Indian phone users may not have to wonder who that “unknown” caller is for too much longer. Regulatory changes being considered might help them avoid that pesky telemarketer and the annoying call from a bank customer care executive trying to sell insurance.
In an attempt to combat the plague of spam calls, India’s telecom regulator is in the process of drafting a consultation paper supporting a mechanism that would allow phones to display the name of a caller even if the number is not saved on that person’s phone. This name will be sourced from the Know Your Customer (KYC) data that telecom operators are required to collect from users before providing them with a SIM card.
“We are in the process of preparing a consultation paper,” Syed Tausif Abbas, an advisor to Telecom Regulatory Authority of India, tells WIRED. “It will take maybe one month at least. Once the paper is [ready]it will be in public domain for the comments of stakeholders.”
India has witnessed a sharp rise in spam calls over the past year. According to a report by Swedish company Truecaller—which counts India as its biggest market—the country was the fourth-highest spammed of the 20 it surveyed in 2021, climbing from ninth-highest the year before. Over 200 million calls came from just one spammer between January and October 2021, according to the company. Even though the majority of the calls were spam, over 1% of them were scams in which the callers pretended to be from a bank or a financial technology startup and asked customers for their personal details. Over the past few years, Indians have had to deal with a barrage of fraudulent calls that have caused some to lose money.
While Truecaller—and similar apps—can help identify the caller’s identity in some cases, the information may not be accurate, as it is crowdsourced rather than based on official data. And while India’s attempt to fight spam and scam callers on a larger scale may help make citizens more aware of who’s calling them, some policy experts say the effort will be futile and raises questions of privacy.
Pranesh Prakash, policy director of the Center for Internet and Society, says knowing who a number is connected to and being able to dodge spam or scam calls would in some ways be helpful. “It might be good for people to know they are talking to so and so, or the cell phone is registered under so and so’s name, [especially] if they have been subject to fraud or something like that. So it might actually be useful from that perspective,” says Prakash. But he’s not entirely sold on the idea.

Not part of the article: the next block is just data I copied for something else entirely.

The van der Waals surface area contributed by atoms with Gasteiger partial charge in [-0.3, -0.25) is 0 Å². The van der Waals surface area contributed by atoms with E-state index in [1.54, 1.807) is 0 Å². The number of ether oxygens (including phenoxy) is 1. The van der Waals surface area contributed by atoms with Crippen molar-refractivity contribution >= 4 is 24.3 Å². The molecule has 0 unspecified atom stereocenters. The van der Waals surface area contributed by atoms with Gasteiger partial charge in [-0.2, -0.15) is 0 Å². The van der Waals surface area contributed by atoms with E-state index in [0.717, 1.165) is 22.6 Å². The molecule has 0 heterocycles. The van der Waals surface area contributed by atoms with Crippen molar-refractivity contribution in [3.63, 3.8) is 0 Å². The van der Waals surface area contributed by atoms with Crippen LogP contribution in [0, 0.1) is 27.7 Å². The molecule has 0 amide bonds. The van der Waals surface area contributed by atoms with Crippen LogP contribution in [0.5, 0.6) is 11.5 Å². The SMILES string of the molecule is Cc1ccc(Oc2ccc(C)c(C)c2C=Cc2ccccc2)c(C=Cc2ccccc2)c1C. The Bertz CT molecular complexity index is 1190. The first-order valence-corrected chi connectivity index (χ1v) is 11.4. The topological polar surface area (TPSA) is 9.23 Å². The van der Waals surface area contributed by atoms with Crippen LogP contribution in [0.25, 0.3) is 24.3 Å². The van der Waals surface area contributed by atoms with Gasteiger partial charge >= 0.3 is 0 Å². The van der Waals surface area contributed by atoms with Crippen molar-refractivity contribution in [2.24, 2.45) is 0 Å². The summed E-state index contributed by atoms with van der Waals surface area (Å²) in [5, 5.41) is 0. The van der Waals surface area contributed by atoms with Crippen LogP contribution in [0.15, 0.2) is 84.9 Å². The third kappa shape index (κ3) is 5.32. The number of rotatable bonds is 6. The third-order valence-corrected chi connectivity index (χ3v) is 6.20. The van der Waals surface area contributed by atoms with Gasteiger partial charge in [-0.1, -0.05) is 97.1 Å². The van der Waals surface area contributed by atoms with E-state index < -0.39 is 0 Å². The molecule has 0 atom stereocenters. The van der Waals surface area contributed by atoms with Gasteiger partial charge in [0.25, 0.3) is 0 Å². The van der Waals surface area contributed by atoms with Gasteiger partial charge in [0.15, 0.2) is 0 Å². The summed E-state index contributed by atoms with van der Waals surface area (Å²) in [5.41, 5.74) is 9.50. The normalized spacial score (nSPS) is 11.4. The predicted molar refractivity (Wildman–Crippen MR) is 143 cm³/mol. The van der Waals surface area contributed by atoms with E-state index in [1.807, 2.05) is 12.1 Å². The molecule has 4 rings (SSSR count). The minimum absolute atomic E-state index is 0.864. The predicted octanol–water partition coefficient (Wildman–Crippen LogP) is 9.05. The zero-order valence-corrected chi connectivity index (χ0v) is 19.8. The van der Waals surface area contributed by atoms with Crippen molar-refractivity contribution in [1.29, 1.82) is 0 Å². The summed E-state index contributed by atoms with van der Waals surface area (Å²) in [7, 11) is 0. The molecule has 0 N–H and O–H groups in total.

His biggest concern about this proposal is the sharing of KYC data with the government in the absence of a comprehensive data protection law in India. “There’s an anemic provision of the IT [Information Technology] Act, which acts as a data protection provision, so what the government does with the data that you have entrusted to it isn’t actually governed by a law,” says Prakash. That said, the data privacy draft law is expected to be discussed in the Indian Parliament soon, and if passed it could provide a layer of protection for user data.
But there are other concerns. Shalini Sivasubramanian, a senior researcher with the Center for Policy Research, questions the overall utility of the plan: If the intention is just to let people know who is calling, it does not address the underlying problem of spam. “What purpose is it serving if it just notifies the caller that this person is calling,” she says. “It’s not fully solving the problems of spam calling.”
Sivasubramanian points to the US’s Truth in Caller ID Act, which President Barack Obama signed into law in 2010, as an approach India could draw on. This legislation outlaws ID spoofing and prosecutes robocallers, and it also has an authentication function to automatically identify robocalls. “The US has protocols on how to authenticate calls which filter out the robocalls, and [then] they have prosecution for that,” says Sivasubramanian. “Here [in India], by just displaying caller ID, yes I will know the number, but will it cause any less frustration just because I can see a name associated with that spam call? I don’t think so.”
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